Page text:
Saturday, October 29, 2016
Another SEXUAL MISCONDUCT allegation for #NateParker!? [details]
It appears that Nate Parker is BACK in the HEADLINES and it's not for his film 'Birth Of A Nation' this time. It appears that Parker is embroiled in yet ANOTHER sexual MISCONDUCT allegation!
This time around Penn State is being INVESTIGATED. A female student trainer is claiming that back in 2000, while Parker was on the wrestling team and awaiting trial on a rape allegation, he exposed himself to her while she gave him a back treatment, according to the New York Times.
The woman claims Nate told her he wanted to show her something, and then pulled his pants down to expose the top half of his penis.
“This is the first Mr. Parker has ever heard of this,” David J. Matlof, his lawyer, said in an email. “He recognizes the seriousness of the issue, but this claim is completely untrue.”
Interviews and documents reviewed by The New York Times, including court records, indicate that Penn State officials appear to have been lenient at times with Mr. Parker. Suspended from the wrestling team when he was criminally charged with rape, he was reinstated in the fall of 2000 while still facing trial. Within weeks, a female student trainer complained that he had exposed himself to her. But after she decided not to go to the police, despite the urging of the university, Penn State appears to have dropped the matter.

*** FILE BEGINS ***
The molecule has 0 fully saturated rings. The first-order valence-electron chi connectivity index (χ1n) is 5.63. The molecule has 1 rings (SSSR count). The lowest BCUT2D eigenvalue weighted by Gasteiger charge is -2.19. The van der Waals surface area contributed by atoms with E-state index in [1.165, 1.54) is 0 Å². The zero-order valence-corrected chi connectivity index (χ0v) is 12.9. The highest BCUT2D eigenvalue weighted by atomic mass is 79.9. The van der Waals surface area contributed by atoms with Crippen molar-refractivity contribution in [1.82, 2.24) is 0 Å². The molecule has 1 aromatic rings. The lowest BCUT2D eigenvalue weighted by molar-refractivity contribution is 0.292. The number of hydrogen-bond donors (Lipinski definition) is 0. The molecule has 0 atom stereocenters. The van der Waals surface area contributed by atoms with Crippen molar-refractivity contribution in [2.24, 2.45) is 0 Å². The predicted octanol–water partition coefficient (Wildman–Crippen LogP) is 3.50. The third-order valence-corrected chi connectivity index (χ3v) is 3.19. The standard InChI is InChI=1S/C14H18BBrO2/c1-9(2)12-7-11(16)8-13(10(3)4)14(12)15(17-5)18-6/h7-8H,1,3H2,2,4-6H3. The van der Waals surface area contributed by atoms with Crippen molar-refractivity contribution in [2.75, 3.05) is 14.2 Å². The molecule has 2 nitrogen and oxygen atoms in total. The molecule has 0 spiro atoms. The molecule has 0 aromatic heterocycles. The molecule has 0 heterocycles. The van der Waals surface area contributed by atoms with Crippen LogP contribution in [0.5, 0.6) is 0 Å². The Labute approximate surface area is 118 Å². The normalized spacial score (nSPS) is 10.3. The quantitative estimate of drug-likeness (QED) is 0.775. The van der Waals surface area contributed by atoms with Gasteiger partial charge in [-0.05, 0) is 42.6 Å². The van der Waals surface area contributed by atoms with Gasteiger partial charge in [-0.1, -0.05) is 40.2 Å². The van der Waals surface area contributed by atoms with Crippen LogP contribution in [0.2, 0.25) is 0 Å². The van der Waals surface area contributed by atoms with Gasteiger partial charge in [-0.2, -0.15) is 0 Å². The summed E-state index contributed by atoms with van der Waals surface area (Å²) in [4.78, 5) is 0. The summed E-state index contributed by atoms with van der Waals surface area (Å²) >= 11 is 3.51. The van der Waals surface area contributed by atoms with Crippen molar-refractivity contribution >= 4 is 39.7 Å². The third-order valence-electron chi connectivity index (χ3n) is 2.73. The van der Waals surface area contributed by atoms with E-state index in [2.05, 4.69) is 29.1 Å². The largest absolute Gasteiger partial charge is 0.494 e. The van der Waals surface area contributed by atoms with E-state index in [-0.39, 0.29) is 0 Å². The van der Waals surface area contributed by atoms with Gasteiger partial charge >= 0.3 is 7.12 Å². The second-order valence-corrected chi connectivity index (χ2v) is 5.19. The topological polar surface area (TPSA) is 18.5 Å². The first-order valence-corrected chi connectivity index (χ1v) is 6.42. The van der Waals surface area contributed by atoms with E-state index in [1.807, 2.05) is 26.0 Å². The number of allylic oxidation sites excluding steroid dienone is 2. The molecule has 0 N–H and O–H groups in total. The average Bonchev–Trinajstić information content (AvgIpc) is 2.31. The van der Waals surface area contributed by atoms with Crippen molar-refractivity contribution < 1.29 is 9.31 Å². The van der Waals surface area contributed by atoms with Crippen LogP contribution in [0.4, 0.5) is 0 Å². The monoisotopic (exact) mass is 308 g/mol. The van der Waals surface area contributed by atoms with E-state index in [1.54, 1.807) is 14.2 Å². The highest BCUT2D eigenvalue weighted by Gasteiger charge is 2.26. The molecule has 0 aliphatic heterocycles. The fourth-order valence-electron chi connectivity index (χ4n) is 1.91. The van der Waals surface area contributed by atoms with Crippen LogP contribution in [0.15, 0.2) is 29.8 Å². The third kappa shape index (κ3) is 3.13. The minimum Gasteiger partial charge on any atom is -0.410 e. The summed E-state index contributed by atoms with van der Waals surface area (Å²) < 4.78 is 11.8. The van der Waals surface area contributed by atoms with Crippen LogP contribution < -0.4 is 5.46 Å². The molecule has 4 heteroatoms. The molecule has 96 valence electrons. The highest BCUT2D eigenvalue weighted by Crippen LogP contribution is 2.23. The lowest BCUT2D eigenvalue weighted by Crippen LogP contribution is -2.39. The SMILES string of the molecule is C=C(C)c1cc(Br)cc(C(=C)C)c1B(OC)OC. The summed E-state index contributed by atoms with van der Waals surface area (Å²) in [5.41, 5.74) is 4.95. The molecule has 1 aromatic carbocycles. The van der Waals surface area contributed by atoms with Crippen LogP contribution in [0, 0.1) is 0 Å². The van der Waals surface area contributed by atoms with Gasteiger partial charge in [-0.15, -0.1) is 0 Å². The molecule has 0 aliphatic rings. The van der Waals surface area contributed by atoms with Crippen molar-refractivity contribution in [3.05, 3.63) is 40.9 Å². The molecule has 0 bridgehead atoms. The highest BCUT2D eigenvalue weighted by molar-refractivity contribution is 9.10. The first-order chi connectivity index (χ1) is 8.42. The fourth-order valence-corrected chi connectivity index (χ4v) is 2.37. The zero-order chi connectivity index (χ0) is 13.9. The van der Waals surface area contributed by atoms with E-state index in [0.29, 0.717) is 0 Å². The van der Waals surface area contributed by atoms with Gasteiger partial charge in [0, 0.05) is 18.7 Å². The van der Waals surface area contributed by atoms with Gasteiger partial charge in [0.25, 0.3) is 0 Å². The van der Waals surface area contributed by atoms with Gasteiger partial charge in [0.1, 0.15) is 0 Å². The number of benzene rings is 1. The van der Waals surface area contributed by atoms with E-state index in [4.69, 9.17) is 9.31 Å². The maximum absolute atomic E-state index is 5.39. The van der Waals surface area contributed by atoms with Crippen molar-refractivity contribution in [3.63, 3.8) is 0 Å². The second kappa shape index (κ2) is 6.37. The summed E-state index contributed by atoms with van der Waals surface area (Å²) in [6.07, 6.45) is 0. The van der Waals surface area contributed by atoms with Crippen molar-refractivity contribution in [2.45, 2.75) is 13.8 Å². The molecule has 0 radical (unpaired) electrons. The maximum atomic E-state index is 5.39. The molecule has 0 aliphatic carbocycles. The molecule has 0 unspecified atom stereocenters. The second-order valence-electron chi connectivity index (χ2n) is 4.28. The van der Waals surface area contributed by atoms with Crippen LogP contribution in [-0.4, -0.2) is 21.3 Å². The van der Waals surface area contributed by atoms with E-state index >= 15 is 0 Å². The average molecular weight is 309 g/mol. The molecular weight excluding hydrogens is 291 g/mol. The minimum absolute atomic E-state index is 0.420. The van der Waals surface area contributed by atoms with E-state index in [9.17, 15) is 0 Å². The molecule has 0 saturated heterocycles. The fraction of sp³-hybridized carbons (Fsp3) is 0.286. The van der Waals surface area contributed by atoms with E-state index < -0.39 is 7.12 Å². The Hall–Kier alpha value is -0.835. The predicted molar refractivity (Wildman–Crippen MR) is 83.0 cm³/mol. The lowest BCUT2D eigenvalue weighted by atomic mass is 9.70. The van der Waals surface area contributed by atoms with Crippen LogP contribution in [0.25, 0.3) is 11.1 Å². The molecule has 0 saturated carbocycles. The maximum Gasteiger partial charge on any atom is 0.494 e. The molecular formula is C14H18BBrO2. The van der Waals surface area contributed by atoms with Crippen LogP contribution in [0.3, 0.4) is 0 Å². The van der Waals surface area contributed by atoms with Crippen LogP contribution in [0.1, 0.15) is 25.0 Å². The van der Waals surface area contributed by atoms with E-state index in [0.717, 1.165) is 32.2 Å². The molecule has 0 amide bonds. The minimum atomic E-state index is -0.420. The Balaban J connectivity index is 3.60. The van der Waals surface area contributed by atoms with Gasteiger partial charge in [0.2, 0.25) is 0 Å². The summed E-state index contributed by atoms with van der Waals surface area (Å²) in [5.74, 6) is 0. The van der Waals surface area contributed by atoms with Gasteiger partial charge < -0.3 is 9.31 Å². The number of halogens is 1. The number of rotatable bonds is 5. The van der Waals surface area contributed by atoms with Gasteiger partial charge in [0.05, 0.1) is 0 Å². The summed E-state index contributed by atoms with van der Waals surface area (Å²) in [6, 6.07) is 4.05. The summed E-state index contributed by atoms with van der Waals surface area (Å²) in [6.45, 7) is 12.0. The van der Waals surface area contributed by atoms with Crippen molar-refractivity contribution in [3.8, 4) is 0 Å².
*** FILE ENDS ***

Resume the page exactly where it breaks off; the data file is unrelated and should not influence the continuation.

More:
Now the Parker case has drawn the attention of the state attorney general’s office here, which is prosecuting three former university officials on charges that they failed to report Mr. Sandusky’s sexual abuse of children. One of the three, Tim Curley, the former athletic director, played a role in how the university dealt with the exposure complaint against Mr. Parker, according to interviews with several people, including the woman who made the complaint.
Prosecutors are trying to assess whether the school’s handling of Mr. Parker suggests a broader pattern of inaction by the athletic department when it came to complaints of sexual misconduct, according to two law enforcement officials briefed on the investigation who are not authorized to discuss it publicly.
A lawyer for Mr. Curley declined to comment on the Parker case, saying that education law prohibits the release of information about students and that questions should be directed to Penn State.
Mr. Parker has no direct connection to the criminal case against the university officials and he faces no legal problems. He has consistently said that the rape accusation, in which he and a friend were accused of assaulting a drunken woman, was false, and that the encounter was consensual. And he said through his lawyer that he was never told of any exposure complaint, and that no such incident had occurred.